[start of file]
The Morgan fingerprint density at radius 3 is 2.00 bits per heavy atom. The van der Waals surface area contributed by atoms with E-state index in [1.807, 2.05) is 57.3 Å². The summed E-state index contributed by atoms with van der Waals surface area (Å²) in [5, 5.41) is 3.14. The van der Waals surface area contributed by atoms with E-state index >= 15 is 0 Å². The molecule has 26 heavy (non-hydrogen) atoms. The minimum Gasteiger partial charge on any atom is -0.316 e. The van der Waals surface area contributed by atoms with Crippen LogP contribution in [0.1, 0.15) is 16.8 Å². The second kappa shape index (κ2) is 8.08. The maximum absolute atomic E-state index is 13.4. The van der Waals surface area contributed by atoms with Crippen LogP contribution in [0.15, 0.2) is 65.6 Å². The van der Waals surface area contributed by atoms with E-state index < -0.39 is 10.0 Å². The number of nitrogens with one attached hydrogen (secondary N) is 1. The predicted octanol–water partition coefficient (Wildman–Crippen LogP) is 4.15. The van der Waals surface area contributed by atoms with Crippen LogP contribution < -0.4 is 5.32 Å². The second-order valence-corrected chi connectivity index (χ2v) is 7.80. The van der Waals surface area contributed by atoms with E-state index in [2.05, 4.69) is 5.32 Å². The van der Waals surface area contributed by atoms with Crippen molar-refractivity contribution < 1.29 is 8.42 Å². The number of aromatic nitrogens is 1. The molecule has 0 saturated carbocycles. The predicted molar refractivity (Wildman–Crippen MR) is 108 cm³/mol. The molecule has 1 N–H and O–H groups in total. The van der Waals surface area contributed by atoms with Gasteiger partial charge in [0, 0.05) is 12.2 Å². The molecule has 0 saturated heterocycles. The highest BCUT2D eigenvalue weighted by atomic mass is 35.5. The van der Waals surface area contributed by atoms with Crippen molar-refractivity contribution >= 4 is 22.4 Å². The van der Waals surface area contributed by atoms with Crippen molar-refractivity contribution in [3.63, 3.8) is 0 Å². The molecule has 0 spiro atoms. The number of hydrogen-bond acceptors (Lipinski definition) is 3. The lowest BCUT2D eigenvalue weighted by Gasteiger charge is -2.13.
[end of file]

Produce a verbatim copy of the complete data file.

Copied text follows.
The Morgan fingerprint density at radius 3 is 2.00 bits per heavy atom. The van der Waals surface area contributed by atoms with E-state index in [1.807, 2.05) is 57.3 Å². The summed E-state index contributed by atoms with van der Waals surface area (Å²) in [5, 5.41) is 3.14. The van der Waals surface area contributed by atoms with E-state index >= 15 is 0 Å². The molecule has 26 heavy (non-hydrogen) atoms. The minimum Gasteiger partial charge on any atom is -0.316 e. The van der Waals surface area contributed by atoms with Crippen LogP contribution in [0.1, 0.15) is 16.8 Å². The second kappa shape index (κ2) is 8.08. The maximum absolute atomic E-state index is 13.4. The van der Waals surface area contributed by atoms with Crippen LogP contribution in [0.15, 0.2) is 65.6 Å². The van der Waals surface area contributed by atoms with E-state index < -0.39 is 10.0 Å². The number of nitrogens with one attached hydrogen (secondary N) is 1. The predicted octanol–water partition coefficient (Wildman–Crippen LogP) is 4.15. The van der Waals surface area contributed by atoms with Crippen LogP contribution < -0.4 is 5.32 Å². The second-order valence-corrected chi connectivity index (χ2v) is 7.80. The van der Waals surface area contributed by atoms with E-state index in [2.05, 4.69) is 5.32 Å². The van der Waals surface area contributed by atoms with Crippen molar-refractivity contribution < 1.29 is 8.42 Å². The number of aromatic nitrogens is 1. The molecule has 0 saturated carbocycles. The predicted molar refractivity (Wildman–Crippen MR) is 108 cm³/mol. The molecule has 1 N–H and O–H groups in total. The van der Waals surface area contributed by atoms with Gasteiger partial charge in [0, 0.05) is 12.2 Å². The molecule has 0 saturated heterocycles. The highest BCUT2D eigenvalue weighted by atomic mass is 35.5. The van der Waals surface area contributed by atoms with Crippen molar-refractivity contribution >= 4 is 22.4 Å². The van der Waals surface area contributed by atoms with Crippen molar-refractivity contribution in [3.63, 3.8) is 0 Å². The molecule has 0 spiro atoms. The number of hydrogen-bond acceptors (Lipinski definition) is 3. The lowest BCUT2D eigenvalue weighted by Gasteiger charge is -2.13.